The cupcakes put me over the edge. Every Saturday, I had watched quietly as a convenience store's worth of junk food was handed out after my son's peewee soccer games: cookies, chips, doughnuts, cheese-filled pretzels, fruity drinks. I didn't want to speak up and ruffle feathers. I didn't want to be that mom.
But on this day, after the kids played a 45-minute game during which most never broke a sweat, they were given fruit punch and cookies -- plus enormous, frosted cupcakes. It was 10:30 a.m. I was angry, especially at myself for keeping quiet. So I vowed to do something. The next season, I asked my son's coach if we could eliminate junk-food snacks in favor of fruit -- and then I held my breath. To my relief, his response was "I couldn't agree more!" I told the team parents that the coach had given the idea his blessing, so they were on board too. I did the same when T-ball began. Each week, the kids devoured the fruit without complaint.
But not everyone liked my plan. Some of my friends pitched the snack policy to their kids' teams and got sharply worded e-mails and even the cold shoulder from other parents at practice. The message: You can bring fruit for your kid, but our kids deserve a treat after games -- and after all, it's just once a week. When I suggested a league-wide healthy-snack policy for soccer and T-ball, I was rebuffed by the organizers. Who was I to dictate what kids were allowed to eat? What was so wrong with a few cookies?
Yet it wasn't just a few cookies -- and it wasn't just during sports. My kids were being fed junk food everywhere: vanilla wafers at their preschool snacktime, lollipops for class rewards, gummy fruit snacks at after-school clubs. And that was on top of the snacks I was already giving them. Even though I was doling out healthier fare (I am, after all, a registered dietitian), I realized that I was misusing snacks too: a banana promised to my toddler for getting into his stroller, crackers to quell my kids' boredom on long car rides. It occurred to me that my children were rarely without food. And then I had the nerve to be irritated when they weren't hungry for dinner?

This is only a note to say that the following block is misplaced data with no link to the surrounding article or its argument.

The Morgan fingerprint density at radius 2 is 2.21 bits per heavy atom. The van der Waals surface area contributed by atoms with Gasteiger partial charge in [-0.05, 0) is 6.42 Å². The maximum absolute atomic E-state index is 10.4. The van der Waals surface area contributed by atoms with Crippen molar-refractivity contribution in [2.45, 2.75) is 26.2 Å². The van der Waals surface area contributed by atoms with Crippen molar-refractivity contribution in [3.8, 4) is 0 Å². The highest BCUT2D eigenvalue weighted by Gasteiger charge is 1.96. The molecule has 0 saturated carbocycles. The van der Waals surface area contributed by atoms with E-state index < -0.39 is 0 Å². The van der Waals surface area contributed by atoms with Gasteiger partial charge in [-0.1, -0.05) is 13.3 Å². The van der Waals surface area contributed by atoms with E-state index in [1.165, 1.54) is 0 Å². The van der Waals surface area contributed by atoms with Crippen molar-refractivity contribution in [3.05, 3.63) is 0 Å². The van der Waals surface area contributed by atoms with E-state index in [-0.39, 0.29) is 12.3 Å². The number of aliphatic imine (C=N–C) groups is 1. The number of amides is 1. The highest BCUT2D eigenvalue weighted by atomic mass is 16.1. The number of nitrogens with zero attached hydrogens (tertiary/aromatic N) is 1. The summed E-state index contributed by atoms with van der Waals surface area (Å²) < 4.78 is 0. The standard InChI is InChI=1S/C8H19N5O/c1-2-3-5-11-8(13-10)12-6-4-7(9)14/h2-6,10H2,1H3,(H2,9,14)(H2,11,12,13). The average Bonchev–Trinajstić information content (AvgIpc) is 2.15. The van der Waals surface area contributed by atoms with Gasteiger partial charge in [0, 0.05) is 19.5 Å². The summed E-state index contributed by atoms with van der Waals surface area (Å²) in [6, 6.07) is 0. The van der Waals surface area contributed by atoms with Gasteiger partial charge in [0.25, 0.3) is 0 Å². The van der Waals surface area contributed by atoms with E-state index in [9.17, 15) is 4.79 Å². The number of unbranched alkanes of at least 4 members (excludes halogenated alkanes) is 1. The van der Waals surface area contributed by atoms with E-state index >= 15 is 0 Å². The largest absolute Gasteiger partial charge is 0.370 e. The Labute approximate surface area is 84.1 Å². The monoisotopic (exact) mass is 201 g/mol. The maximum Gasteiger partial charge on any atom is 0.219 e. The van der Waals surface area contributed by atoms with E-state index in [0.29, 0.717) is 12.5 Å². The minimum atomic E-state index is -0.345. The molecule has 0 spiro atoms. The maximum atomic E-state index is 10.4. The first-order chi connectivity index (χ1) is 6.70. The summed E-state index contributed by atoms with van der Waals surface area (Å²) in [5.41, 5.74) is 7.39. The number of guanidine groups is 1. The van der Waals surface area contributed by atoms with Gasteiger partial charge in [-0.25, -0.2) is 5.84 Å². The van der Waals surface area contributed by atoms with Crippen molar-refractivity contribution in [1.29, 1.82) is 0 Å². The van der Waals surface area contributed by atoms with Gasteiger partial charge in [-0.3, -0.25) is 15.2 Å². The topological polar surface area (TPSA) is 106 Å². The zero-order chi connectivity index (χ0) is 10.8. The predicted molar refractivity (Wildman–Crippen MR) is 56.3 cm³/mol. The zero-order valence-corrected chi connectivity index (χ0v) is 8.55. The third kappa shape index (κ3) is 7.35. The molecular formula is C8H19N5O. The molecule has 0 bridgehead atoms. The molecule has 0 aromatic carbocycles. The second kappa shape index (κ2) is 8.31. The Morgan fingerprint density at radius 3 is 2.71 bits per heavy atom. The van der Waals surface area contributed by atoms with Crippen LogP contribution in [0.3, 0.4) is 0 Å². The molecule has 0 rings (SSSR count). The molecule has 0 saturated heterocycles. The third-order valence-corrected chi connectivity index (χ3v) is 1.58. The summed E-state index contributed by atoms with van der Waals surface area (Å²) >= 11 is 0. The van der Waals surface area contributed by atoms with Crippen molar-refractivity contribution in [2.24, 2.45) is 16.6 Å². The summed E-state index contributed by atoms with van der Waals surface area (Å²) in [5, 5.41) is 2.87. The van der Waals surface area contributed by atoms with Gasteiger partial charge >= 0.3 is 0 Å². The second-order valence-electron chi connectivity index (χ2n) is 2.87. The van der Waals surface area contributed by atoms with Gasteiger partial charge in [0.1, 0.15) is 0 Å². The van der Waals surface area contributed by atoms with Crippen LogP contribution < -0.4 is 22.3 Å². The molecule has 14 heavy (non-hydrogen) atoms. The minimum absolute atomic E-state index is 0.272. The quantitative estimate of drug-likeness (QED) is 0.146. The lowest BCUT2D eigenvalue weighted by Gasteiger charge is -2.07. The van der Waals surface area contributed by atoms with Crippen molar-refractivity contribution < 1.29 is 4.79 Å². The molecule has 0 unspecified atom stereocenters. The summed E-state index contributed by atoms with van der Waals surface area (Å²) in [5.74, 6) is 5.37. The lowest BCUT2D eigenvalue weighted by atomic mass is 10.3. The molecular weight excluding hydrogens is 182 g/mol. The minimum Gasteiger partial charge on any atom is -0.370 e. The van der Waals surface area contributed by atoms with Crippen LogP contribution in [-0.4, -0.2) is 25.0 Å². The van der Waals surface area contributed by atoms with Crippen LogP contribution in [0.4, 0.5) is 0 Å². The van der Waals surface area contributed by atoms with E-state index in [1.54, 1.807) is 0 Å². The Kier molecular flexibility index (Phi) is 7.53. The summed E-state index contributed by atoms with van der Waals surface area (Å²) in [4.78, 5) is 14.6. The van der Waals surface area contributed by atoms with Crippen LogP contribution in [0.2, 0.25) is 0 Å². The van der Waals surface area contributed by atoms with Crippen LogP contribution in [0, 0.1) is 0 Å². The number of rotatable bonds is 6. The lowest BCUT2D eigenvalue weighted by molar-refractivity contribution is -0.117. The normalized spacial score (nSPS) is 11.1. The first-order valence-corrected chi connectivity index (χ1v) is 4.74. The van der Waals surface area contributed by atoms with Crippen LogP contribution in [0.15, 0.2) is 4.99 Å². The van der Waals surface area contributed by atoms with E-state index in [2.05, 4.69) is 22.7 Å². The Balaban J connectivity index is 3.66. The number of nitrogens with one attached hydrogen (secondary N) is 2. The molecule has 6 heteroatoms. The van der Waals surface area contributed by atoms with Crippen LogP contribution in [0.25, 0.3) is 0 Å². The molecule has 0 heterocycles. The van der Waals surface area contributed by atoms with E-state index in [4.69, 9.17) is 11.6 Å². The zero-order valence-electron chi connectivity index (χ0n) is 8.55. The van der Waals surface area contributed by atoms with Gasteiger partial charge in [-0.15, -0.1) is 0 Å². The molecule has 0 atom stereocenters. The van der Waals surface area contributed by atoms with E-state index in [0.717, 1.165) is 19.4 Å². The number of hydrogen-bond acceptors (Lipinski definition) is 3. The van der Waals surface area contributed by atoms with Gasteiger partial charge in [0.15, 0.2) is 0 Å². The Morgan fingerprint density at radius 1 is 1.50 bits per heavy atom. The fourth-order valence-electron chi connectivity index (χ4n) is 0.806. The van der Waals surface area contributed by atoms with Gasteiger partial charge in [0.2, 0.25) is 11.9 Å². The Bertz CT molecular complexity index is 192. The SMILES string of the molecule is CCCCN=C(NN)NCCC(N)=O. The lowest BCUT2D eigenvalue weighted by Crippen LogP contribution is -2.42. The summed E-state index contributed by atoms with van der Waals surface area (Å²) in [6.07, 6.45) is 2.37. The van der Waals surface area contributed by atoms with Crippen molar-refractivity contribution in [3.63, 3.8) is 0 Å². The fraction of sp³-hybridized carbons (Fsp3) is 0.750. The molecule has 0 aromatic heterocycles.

Our kids are snacking more than ever before. In the late 1970s, the average kid between the ages of 2 and 6 ate one snack a day between meals, but today kids typically eat almost three, according to a study by Barry Popkin, Ph.D., professor of nutrition at the University of North Carolina at Chapel Hill. And, as any mom with raisins strewn inside her handbag knows, some children eat even more than that.
Of course, snacks have long been billed as a healthy part of a child's diet. "They're important because kids have a smaller stomach and high energy needs," says Katja Rowell, M.D., a childhood feeding specialist in St. Paul. Still, even if you're serving relatively benign snacks like string cheese or graham crackers, continually feeding children can have negative consequences. "When kids are allowed to eat all day, it robs them of the chance to ever develop an appetite," says Dr. Rowell. And it can make things worse for picky eaters: "If kids aren't coming to the table at least a little hungry, they're not as willing to try new foods."
Obesity experts now believe that the frequency of eating, not just bigger portion sizes, is also to blame for the uptick in calorie intake for kids and grown-ups alike. "Our children are being offered food at every turn," says Yoni Freedhoff, M.D., assistant professor of medicine at the University of Ottawa. And adding just one extra snack each day can make a big impact. In fact, it's possible that childhood obesity is driven by as little as 165 extra calories a day for kids ages 2 to 7, say researchers at both Harvard and Columbia universities. That's roughly the amount in a handful of potato chips.